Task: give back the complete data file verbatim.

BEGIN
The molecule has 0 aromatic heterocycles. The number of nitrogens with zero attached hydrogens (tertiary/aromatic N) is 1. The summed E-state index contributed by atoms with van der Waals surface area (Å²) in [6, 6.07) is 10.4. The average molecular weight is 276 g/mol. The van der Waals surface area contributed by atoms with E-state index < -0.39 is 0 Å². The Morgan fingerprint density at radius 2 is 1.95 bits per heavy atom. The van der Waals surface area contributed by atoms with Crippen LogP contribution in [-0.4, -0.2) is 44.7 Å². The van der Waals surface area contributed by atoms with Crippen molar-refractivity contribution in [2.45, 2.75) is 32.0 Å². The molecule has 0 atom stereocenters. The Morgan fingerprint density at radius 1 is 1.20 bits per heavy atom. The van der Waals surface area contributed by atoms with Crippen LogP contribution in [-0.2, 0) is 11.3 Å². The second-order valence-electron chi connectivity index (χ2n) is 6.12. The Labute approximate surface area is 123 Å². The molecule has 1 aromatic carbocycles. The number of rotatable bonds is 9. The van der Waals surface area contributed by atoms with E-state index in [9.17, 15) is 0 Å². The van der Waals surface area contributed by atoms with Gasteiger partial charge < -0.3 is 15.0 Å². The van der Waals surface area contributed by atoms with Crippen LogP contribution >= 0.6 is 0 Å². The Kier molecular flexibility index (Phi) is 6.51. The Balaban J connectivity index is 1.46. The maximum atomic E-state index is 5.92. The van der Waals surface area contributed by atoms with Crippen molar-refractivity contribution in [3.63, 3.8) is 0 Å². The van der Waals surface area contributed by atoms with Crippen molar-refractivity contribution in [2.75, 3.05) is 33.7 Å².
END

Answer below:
The molecule has 0 aromatic heterocycles. The number of nitrogens with zero attached hydrogens (tertiary/aromatic N) is 1. The summed E-state index contributed by atoms with van der Waals surface area (Å²) in [6, 6.07) is 10.4. The average molecular weight is 276 g/mol. The van der Waals surface area contributed by atoms with E-state index < -0.39 is 0 Å². The Morgan fingerprint density at radius 2 is 1.95 bits per heavy atom. The van der Waals surface area contributed by atoms with Crippen LogP contribution in [-0.4, -0.2) is 44.7 Å². The van der Waals surface area contributed by atoms with Crippen molar-refractivity contribution in [2.45, 2.75) is 32.0 Å². The molecule has 0 atom stereocenters. The Morgan fingerprint density at radius 1 is 1.20 bits per heavy atom. The van der Waals surface area contributed by atoms with Crippen LogP contribution in [-0.2, 0) is 11.3 Å². The second-order valence-electron chi connectivity index (χ2n) is 6.12. The Labute approximate surface area is 123 Å². The molecule has 1 aromatic carbocycles. The number of rotatable bonds is 9. The van der Waals surface area contributed by atoms with E-state index in [9.17, 15) is 0 Å². The van der Waals surface area contributed by atoms with Gasteiger partial charge < -0.3 is 15.0 Å². The van der Waals surface area contributed by atoms with Crippen LogP contribution >= 0.6 is 0 Å². The Kier molecular flexibility index (Phi) is 6.51. The Balaban J connectivity index is 1.46. The maximum atomic E-state index is 5.92. The van der Waals surface area contributed by atoms with Crippen molar-refractivity contribution in [3.63, 3.8) is 0 Å². The van der Waals surface area contributed by atoms with Crippen molar-refractivity contribution in [2.75, 3.05) is 33.7 Å².